“It’s really important to continue fighting for equal representation and equal work opportunities in the industry. If I don’t fight for what is right, who will?”
Since there was nothing more he wanted than to be an actor, Alevizos applied to a number of theatre programs after high school. As he went for auditions to colleges and universities, there’s one instance he finds hard to forget: he was laughed at by one of the panellists even before he could open his mouth. Sharing this experience at the Empire Club of Canada, Alevizos recalled: “They were like, ‘Do you really expect to get into this program?’ I was not even 18 at the time and I felt as if I was already getting a backlash for wanting to be an actor.”
Sheridan nurtures passion for theatre
In hindsight, Alevizos says the rejection from that particular program turned out well, because it led to his admission to the joint University of Toronto Mississauga/Sheridan theatre program, considered one of the best in the world. College was exciting, with a trip to London, England, in the second year when he had the opportunity to watch a lot of live theatre. Also in his second year, he got to act in the Hallmark commercial and was flown to Vancouver for the shoot. By the time he was in the third year, he had an agent of his own, and exactly a week after graduation, he shot another commercial for the Holland Bloorview Kids Rehabilitation Hospital’s Dear Everybody campaign, which centred on lack of media representation for those living with a disability. In the commercial, Alevizos plays several different people who were auditioning for a role, but his wheelchair isn’t seen till the end.
The commercial, which made the point that those living with a disability can play a part in the media, added to Alevizos’ determination to break down barriers in the entertainment industry and led to his association with ACTRA, the Canadian actors’ union. In 2019, he worked with ACTRA to audit the accessibility of audition facilities in Toronto and says many of the 90 facilities he visited presented barriers.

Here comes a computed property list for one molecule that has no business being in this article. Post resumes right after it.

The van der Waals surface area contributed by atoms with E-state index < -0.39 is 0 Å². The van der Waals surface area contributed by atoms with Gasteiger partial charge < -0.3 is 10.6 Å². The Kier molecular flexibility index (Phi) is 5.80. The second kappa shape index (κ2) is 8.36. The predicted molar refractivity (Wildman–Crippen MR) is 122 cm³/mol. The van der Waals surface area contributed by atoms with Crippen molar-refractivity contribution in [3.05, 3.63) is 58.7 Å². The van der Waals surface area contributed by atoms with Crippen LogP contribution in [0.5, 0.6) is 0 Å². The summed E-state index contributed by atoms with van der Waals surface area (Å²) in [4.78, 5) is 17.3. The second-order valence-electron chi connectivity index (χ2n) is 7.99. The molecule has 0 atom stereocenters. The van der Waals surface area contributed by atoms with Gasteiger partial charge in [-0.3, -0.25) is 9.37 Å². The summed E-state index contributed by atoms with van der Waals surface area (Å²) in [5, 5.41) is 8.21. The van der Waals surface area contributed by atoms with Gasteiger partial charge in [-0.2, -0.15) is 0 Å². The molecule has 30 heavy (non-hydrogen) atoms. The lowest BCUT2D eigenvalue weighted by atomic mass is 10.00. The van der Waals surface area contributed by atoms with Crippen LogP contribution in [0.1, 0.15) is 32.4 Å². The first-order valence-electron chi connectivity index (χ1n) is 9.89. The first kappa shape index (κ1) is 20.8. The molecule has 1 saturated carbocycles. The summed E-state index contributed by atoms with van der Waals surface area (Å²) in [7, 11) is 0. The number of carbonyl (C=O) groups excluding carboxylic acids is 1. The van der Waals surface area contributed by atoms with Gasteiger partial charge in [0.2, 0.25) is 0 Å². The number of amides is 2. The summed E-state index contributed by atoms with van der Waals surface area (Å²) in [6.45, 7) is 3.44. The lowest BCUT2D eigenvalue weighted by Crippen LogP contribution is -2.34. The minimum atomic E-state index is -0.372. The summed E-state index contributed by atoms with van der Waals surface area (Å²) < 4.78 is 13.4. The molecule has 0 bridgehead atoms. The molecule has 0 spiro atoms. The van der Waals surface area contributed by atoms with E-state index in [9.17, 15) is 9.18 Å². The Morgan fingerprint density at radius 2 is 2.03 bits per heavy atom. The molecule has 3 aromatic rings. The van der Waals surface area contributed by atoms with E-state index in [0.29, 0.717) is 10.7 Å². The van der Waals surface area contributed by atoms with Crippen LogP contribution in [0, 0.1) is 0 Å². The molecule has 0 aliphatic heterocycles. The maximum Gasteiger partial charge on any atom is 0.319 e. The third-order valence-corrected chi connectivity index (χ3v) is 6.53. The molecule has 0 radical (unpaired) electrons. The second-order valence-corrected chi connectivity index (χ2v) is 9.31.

“Do what you love, and change the world in ways that you couldn’t have ever imagined. And don’t ever give up on your dreams.”
“I think people are reactive and not proactive about most things. There should be legal obligations for providing accessibility on sets and for casting facilities. And I do call out people on this because accessibility does not cost a lot of money, building a ramp does not cost much. It’s a lot cheaper than some of the other stuff that people pay for,” he says.
While equity work is important to Alevizos, he is equally committed to pursuing his passion for acting and is excited about a new music theatre show that he has booked. He also has some advice for students who face challenges and barriers: “Do what you love and change the world in ways that you couldn’t have ever imagined. And don’t ever give up on your dreams.”
Pictured above: Sheridan graduate George Alevizos (Theatre and Drama Studies ’19) performing in the play A Few Good Men.